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Sampling Distribution
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Sampling Distribution (cntd…)
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NHT for Two Large Samples
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Height of Canadian Males by Income Category (Canadian Community Health Survey, 2004)
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NHT for Two Small Samples

Example: Social Factors in Psychological Well-Being
Canadian Community Health Survey, 2004 PSYC 6130, PROF. J. ELDER

Social Factors in Psychological Well-Being (cntd…)
Canadian Community Health Survey, 2004 PSYC 6130, PROF. J. ELDER

Social Factors in Psychological Well-Being (cntd…)
Canadian Community Health Survey, 2004: Respondents who report never getting along with others PSYC 6130, PROF. J. ELDER

NHT for Two Small Independent Samples
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NHT for Two Small Independent Samples (cntd…)
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Pooled Variance PSYC 6130, PROF. J. ELDER

Social Factors in Psychological Well-Being (cntd…)
Canadian Community Health Survey, 2004: Respondents who report never getting along with others PSYC 6130, PROF. J. ELDER

Reporting the Result PSYC 6130, PROF. J. ELDER

Confidence Intervals for the Difference Between Two Means
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Underlying Assumptions
Dependent variable measured on interval or ratio scale. Independent random sampling (independence within and between samples) In experimental work, often make do with random assignment. Normal distributions Moderate deviations ok due to CLT. Homogeneity of Variance Only critical when sample sizes are small and different. PSYC 6130, PROF. J. ELDER

End of Lecture 5 Oct 15, 2008

Social Factors in Psychological Well-Being (cntd…)
Canadian Community Health Survey, 2004: Respondents who report never getting along with others PSYC 6130, PROF. J. ELDER

Separate Variances t Test
If Population variances are different (suggested by substantially different sample variances) AND Samples are small Sample sizes are substantially different Then Pooled variance t statistic will not be correct. In this case, use separate variances t test PSYC 6130, PROF. J. ELDER

Separate Variances t Test
This statistic is well-approximated by a t distribution. Unfortunately, calculating the appropriate df is difficult. SPSS will calculate the Welch-Satterthwaite approximation for df as part of a 2-sample t test: PSYC 6130, PROF. J. ELDER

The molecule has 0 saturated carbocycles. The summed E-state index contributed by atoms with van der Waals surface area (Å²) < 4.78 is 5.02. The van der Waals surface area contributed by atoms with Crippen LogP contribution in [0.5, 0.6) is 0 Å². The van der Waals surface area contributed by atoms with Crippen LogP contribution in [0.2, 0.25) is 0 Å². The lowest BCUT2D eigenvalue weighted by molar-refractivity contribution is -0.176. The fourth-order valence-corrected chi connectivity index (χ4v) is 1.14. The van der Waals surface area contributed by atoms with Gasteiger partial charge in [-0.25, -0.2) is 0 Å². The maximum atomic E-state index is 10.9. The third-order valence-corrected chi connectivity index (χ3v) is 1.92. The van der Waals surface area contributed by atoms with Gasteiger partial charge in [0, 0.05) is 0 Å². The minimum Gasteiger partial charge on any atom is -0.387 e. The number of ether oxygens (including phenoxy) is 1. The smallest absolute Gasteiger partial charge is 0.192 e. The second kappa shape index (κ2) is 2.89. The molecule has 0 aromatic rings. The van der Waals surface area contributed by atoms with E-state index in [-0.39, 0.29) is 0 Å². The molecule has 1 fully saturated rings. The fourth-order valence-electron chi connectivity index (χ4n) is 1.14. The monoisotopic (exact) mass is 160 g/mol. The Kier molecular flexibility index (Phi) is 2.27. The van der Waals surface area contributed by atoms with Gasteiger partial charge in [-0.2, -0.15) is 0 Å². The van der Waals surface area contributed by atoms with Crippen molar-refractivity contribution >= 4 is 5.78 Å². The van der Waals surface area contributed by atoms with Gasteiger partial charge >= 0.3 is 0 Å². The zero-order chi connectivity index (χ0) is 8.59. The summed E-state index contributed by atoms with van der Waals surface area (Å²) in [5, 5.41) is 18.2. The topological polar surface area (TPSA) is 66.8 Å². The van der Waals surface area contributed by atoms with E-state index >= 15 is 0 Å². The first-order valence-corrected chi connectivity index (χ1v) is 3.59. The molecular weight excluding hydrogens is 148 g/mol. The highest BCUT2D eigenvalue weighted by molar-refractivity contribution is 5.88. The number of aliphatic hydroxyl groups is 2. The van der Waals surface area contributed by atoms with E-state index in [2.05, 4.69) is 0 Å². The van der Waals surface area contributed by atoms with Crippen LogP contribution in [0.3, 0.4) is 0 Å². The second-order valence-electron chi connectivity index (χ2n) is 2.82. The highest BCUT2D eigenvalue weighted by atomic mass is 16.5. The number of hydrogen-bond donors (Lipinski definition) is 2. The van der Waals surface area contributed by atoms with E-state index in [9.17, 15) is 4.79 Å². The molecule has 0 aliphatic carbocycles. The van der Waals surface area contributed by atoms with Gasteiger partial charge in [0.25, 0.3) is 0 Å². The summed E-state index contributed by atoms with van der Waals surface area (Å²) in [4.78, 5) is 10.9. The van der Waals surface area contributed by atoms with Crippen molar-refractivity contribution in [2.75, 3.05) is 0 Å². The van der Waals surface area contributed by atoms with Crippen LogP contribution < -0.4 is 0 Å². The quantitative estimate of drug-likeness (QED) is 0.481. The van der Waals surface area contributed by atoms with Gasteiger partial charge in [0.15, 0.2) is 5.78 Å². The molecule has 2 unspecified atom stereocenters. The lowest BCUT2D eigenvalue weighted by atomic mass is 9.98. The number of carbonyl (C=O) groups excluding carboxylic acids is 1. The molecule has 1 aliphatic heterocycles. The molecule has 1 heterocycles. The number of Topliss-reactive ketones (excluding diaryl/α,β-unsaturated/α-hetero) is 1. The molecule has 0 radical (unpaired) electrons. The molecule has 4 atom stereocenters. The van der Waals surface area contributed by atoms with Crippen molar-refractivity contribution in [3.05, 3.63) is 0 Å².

Social Factors in Psychological Well-Being (cntd…)
Canadian Community Health Survey, 2004: Respondents who report never getting along with others PSYC 6130, PROF. J. ELDER

Summary: t-Tests for 2 Independent Sample Means
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More on Homogeneity of Variance
How do we decide if two sample variances are different enough to suggest different population variances? Need NHT for homogeneity of variance. F-test Straightforward Sensitive to deviations from normality Levene’s test More robust to deviations from normality Computed by SPSS PSYC 6130, PROF. J. ELDER

Levene’s Test: Basic Idea
SPSS reports an F-statistic for Levene’s test Allows the homogeneity of variance for two or more variables to be tested. We will introduce the F distribution later in the term. PSYC 6130, PROF. J. ELDER

The Matched t Test

Independent or Matched?
Application of the Independent-Groups t test depended on independence both within and between groups. There are many cases where it is wise, convenient or necessary to use a matched design, in which there is a 1:1 correspondence between scores in the two samples. In this case, you cannot assume independence between samples! Examples: Repeated-subject designs (same subjects in both samples). Matched-pairs designs (attempt to match possibly important attributes of subjects in two samples) PSYC 6130, PROF. J. ELDER

Example: Assignment Marks
These scores are not independent! PSYC 6130, PROF. J. ELDER

Better alternative: The matched t-test using the direct difference method
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Matched vs Independent t-test
Why does a matched t-test yield a higher t-score than an independent t-test in this example? The t-score is determined by the ratio of the difference between the groups and the variance within the groups. The matched t-test factors out the portion of the within-group variance due to differences between individuals. PSYC 6130, PROF. J. ELDER

The Matched t Test and Linear Correlation
The degree to which the matched t value exceeds the independent-groups t value depends on how highly correlated the two samples are. Alternate formula for matched standard error: PSYC 6130, PROF. J. ELDER

Case 1: r = 0 Independent t-test Matched t-test
Thus the t-score will be the same. But note that Thus the critical t-values will be larger for the matched test. PSYC 6130, PROF. J. ELDER

Case 2: r > 0 Independent t-test Matched t-test
Now the t-score will be larger for the matched test. Although the critical t-values are larger, the net result is that the matched test will often be more powerful. PSYC 6130, PROF. J. ELDER

Confidence Intervals Just as for one-sample t test:
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Repeated Measures Designs
Many matched sample designs involve repeated measures of the same individuals. This can result in carry-over effects, including learning and fatigue. These effects can be minimized by counter-balancing the ordering of conditions across participants. PSYC 6130, PROF. J. ELDER

Assumptions of the Matched t Test
Normality Independent random sampling (within samples) PSYC 6130, PROF. J. ELDER